Over the past year, the return of the Taliban in Afghanistan has led to devastating consequences. Along with the humanitarian crisis, coupled by a majority population facing hunger and the sanctions imposed by the international community, a new event has struck the country. The taliban’s most recent announcement was to ban women from attending universities. On 20th December, the Minister of Higher Education, Neda Mohammad Nadeem, instructed all universities to suspend the access of female students to classes, just one day before universities’ final exams. Access has been suspended until further notice and women will not be able to return to universities once they re-opens in March.
Such a ban will result in half of the Afghan population unable to attain post-primary education. The ban is just part of a series of rights and freedoms taken away from women in the country. Restrictions have been increasing under the Taliban. Women have been banned from working in a several sectors, may not travel unaccompanied, and must wear either a full niqab, which covers the full face except for eyes, or a burqa, which fully covers the body and face with a mesh over the eyes.
On December 22nd, women right’s activists and female students protested in multiple cities across the country, including as Kabul, Takhar, and Nangarhar, requesting that the ban be revoked. According to an article written on V.O.A., women all over the nation chanted “rights for everyone or no one.” The protests were immediately shut down. Five women, some men, and three journalists were arrested. Based on statements collected by the B.B.C., eyewitnesses stated that several women were beaten and taken into custody by Taliban officers. Even though it is difficult to fight against the Taliban regime, many Afghan men have shown solidarity towards women by protesting, disobeying officers, resigning from university positions, and refusing to sit in on exams.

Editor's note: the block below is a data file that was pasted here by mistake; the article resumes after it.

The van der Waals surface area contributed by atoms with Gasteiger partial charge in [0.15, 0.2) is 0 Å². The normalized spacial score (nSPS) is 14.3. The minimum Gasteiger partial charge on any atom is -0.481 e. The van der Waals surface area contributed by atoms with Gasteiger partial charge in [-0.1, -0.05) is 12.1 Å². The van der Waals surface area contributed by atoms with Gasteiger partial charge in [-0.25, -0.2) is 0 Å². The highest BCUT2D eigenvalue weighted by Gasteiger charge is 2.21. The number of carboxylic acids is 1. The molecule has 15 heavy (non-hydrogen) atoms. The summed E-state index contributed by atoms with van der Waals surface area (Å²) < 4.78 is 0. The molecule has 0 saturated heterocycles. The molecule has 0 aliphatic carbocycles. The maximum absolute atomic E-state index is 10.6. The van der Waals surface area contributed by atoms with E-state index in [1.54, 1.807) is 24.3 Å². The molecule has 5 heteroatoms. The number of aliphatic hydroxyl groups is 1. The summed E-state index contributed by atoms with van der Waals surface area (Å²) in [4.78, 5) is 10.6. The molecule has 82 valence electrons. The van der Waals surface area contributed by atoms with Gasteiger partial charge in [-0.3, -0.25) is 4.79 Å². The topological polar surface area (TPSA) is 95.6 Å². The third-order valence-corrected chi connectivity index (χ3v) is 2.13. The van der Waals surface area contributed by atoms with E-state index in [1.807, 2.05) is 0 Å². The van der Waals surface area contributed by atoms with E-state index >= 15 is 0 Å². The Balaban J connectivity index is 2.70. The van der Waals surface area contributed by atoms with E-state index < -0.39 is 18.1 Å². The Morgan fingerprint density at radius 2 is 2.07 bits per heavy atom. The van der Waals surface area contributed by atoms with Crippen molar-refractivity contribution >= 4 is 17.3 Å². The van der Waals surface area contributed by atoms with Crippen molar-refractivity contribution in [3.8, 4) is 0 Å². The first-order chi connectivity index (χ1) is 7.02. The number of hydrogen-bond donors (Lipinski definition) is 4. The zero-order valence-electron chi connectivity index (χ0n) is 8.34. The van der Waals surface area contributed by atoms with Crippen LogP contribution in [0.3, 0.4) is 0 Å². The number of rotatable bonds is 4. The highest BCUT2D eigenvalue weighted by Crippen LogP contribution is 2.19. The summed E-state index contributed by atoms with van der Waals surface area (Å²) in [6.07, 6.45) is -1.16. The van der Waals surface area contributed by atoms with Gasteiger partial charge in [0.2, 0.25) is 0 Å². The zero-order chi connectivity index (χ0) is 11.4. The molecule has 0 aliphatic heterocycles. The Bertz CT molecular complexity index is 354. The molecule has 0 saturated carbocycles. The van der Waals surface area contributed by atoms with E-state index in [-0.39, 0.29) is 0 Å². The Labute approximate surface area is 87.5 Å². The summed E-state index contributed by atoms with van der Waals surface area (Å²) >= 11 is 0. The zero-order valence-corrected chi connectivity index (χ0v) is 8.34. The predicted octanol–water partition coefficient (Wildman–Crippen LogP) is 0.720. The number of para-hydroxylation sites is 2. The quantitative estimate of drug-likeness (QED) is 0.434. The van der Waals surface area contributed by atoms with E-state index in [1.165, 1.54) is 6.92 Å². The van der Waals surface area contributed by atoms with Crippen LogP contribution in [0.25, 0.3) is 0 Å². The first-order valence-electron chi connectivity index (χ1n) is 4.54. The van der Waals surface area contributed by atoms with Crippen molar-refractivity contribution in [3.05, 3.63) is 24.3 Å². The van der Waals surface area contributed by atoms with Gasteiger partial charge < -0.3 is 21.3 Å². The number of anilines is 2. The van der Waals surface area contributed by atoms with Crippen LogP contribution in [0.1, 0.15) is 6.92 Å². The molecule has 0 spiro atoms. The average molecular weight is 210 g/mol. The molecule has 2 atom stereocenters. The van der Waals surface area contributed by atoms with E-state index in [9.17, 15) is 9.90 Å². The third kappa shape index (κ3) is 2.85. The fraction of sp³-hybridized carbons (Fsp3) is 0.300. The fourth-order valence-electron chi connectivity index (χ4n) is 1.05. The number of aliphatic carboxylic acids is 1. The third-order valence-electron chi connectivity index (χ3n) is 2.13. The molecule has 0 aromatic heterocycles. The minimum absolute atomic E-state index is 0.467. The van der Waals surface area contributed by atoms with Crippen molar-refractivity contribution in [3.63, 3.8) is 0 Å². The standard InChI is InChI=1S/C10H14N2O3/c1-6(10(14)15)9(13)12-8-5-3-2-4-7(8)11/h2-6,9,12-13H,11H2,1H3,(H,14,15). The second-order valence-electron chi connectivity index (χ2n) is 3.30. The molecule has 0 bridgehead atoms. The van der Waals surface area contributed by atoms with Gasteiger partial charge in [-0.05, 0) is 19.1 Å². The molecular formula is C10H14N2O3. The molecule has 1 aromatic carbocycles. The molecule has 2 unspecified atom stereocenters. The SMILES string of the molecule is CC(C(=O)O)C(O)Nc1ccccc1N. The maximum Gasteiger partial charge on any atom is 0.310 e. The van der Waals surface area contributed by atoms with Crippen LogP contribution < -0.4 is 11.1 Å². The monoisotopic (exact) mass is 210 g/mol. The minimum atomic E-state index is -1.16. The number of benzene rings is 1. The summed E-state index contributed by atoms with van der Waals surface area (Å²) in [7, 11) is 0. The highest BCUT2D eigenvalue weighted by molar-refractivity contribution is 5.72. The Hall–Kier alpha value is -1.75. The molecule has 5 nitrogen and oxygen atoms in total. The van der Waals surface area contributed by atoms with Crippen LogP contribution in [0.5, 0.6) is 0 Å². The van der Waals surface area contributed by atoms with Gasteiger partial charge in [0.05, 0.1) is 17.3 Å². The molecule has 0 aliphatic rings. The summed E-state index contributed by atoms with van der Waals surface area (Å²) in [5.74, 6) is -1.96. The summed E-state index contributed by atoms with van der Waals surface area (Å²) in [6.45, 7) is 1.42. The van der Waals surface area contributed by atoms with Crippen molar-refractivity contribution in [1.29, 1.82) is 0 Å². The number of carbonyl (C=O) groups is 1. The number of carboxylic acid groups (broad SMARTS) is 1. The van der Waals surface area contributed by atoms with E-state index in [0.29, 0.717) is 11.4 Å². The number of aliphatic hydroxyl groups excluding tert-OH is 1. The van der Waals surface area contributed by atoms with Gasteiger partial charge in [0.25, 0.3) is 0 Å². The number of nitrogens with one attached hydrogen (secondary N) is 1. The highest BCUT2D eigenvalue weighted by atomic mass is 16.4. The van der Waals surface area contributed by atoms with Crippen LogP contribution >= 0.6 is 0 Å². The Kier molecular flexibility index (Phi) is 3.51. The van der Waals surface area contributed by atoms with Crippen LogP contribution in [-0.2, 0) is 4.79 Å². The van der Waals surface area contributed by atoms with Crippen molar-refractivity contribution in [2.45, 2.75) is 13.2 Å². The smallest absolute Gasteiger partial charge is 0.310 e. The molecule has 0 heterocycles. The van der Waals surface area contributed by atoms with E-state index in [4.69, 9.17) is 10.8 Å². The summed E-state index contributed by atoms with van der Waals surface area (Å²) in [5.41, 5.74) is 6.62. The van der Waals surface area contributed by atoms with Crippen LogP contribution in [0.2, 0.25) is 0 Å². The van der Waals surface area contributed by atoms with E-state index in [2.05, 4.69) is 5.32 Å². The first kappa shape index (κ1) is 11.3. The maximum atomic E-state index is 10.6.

The new violation of women’s rights and freedoms has not been properly investigated and condemned by the international community, however, some efforts have been made. The U.N. permanent mission in Afghanistan (U.N.A.M.A.) has urgently requested the authorities to “immediately revoke the decision.” Depriving women of their rights is a major setback for the country. The international community must do more to ensure that women’s rights are upheld. The current situation is dire and immediate action is necessary. Not only will this ban severely affect women’s education, it will also hinder professional help and service provision to other women in Afghanistan, creating a series of negative domino effects. Perhaps the best way to start fighting back is by helping in the population in putting an end to the violation. Truthfully, more on sight operations should be activated, in order to help in mediating with the Taliban.
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